• Alberta’s government announced its fourth consecutive budget surplus, predicting $367 million in fiscal 2024-25.
  • Expenditure growth is set to moderate by more than half (3.8%) from last year’s pre-election budget, narrowly outpacing population growth in the province (3.7%).
  • Revenues are expected to shrink for a second straight year, dipping down to $74 billion (-2.8%).
  • The province announced new deposits to the Heritage Savings Trust Fund ($2 billion in 2024-25) and renewed fiscal prudence measures announced last year to combat revenue volatility.
  • Net debt-to-GDP ratio was adjusted lower, below any other province at 9.3% in 2024-25. It is now set to reach 7.7% by fiscal 2026-27.

Alberta delivers on new fiscal anchors

Alberta’s United Conservative Party isn’t planning for any deficits over the fiscal planning horizon—sticking to the new anchors laid out in last year’s budget. Instead, Budget 2024 put surpluses between $367 million in fiscal 2024-25 and $2.6 billion in fiscal 2026-27 on the table (after accounting for a $2 billion annual contingency fee).

The budget also includes a $2 billion deposit into the Alberta Heritage Savings Trust Fund as part of the province’s continued effort to mitigate revenue reliance on volatile resource royalties. This should bring the fund up to $25 billion, inching closer to Premier Danielle Smith’s target of at least $250 billion by 2050.

Expenditure growth will also be restrained amid a weakening outlook for resource revenues, preserving a modest surplus.

Optimistic growth assumptions partially offset some fiscal prudence measures

The government’s assumptions on economic growth negate some of the fiscal prudence measures in this year’s budget. Notably, the province is expecting real GDP growth to ramp up in 2024 from 2.5% to 2.9%. This assumption is contrary from our view (as we expect growth to further moderate in 2024) and more than twice the growth rate predicted by major private sector forecasters this year (1.3%).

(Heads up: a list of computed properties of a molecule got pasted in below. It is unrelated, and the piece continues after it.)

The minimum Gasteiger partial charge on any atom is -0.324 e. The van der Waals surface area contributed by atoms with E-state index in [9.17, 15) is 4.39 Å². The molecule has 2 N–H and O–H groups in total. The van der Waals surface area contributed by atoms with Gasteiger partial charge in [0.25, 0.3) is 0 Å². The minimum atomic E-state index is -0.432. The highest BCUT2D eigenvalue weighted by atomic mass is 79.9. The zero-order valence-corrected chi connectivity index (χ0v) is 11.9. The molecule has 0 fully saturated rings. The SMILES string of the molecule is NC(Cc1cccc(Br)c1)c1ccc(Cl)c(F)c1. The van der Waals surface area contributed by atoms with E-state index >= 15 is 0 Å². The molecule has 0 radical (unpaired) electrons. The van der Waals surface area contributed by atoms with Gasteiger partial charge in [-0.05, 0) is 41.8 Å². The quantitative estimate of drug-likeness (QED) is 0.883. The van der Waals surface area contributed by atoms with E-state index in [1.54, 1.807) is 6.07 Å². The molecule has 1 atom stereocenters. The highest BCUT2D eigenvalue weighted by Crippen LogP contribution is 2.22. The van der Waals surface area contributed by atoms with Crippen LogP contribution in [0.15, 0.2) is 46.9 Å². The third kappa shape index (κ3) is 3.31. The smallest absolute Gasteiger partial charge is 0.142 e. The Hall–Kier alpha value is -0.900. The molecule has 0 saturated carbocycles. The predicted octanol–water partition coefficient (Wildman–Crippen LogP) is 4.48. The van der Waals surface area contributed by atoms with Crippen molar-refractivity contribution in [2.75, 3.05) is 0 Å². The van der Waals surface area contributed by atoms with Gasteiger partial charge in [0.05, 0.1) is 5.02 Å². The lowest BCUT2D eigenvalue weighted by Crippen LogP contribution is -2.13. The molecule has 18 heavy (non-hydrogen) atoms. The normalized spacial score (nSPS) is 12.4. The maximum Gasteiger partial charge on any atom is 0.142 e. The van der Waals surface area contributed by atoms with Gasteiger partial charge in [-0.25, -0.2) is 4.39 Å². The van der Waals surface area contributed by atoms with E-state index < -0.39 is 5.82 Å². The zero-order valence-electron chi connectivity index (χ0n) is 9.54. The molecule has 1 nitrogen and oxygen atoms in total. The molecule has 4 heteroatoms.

The province also sees employment growth at 3% in 2024, which is a notable divergence from consensus (+1.8%) and above our own projection of 2.3%. An overly optimistic employment outlook could threaten provincial revenues in the year ahead, given the direct impact employment growth has on personal income tax.

Still, Alberta’s West Texas Intermediate crude oil forecast of US$74 per barrel came in relatively conservative relative to consensus among major private sector forecasters. This should help balance out the downside risk to revenues posed by an optimistic employment and GDP outlook.

Expenditure in line with new fiscal anchors

Budget priorities were refocused from spending to fiscal restraint in 2024-25 after a pre-election budget in 2023. Healthcare remains the largest line item and among the fastest growing expense at 5.1%. Large increases are set for physician compensation and development (including the Dynalife buyout), drugs and supplemental health benefits and community care, particularly for seniors.

Education accounted for another $412 million (4.4%) of the increase with more than half of the additional funding going to capacity enhancements for early childhood service to Grade 12 and post-secondary operations.

But not all services will see a funding boost. Public safety and emergency services (-15%), children and family services (-8.5%), and seniors community and social services (-0.3%) will see spending cuts of $351 million in 2024-25 despite record population growth and a more turbulent economic environment.